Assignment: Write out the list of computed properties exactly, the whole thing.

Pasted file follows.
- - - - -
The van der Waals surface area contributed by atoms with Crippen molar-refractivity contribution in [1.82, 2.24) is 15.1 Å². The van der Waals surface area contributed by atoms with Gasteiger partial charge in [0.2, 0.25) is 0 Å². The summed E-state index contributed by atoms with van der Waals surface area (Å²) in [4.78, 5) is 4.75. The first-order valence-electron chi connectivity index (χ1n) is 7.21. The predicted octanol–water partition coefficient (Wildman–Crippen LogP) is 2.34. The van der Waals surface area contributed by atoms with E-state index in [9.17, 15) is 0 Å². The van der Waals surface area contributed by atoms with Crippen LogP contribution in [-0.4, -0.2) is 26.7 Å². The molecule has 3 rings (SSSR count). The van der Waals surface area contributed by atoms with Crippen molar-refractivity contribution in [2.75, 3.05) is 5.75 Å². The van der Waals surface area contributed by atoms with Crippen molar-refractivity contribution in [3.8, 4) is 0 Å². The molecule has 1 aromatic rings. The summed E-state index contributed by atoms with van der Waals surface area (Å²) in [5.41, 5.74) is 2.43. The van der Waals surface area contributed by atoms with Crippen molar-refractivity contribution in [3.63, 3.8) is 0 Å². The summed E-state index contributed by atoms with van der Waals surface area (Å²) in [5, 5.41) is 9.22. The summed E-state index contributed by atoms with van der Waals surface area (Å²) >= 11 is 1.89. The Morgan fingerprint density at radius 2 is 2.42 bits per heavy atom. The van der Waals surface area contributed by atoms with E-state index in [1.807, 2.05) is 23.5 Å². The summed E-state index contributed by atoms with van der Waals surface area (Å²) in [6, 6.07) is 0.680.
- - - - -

The van der Waals surface area contributed by atoms with Crippen molar-refractivity contribution in [1.82, 2.24) is 15.1 Å². The van der Waals surface area contributed by atoms with Gasteiger partial charge in [0.2, 0.25) is 0 Å². The summed E-state index contributed by atoms with van der Waals surface area (Å²) in [4.78, 5) is 4.75. The first-order valence-electron chi connectivity index (χ1n) is 7.21. The predicted octanol–water partition coefficient (Wildman–Crippen LogP) is 2.34. The van der Waals surface area contributed by atoms with E-state index in [9.17, 15) is 0 Å². The van der Waals surface area contributed by atoms with Crippen LogP contribution in [-0.4, -0.2) is 26.7 Å². The molecule has 3 rings (SSSR count). The van der Waals surface area contributed by atoms with Crippen molar-refractivity contribution in [2.75, 3.05) is 5.75 Å². The van der Waals surface area contributed by atoms with Crippen molar-refractivity contribution in [3.8, 4) is 0 Å². The molecule has 1 aromatic rings. The summed E-state index contributed by atoms with van der Waals surface area (Å²) in [5.41, 5.74) is 2.43. The van der Waals surface area contributed by atoms with Crippen molar-refractivity contribution in [3.63, 3.8) is 0 Å². The summed E-state index contributed by atoms with van der Waals surface area (Å²) in [5, 5.41) is 9.22. The summed E-state index contributed by atoms with van der Waals surface area (Å²) >= 11 is 1.89. The Morgan fingerprint density at radius 2 is 2.42 bits per heavy atom. The van der Waals surface area contributed by atoms with E-state index in [1.807, 2.05) is 23.5 Å². The summed E-state index contributed by atoms with van der Waals surface area (Å²) in [6, 6.07) is 0.680.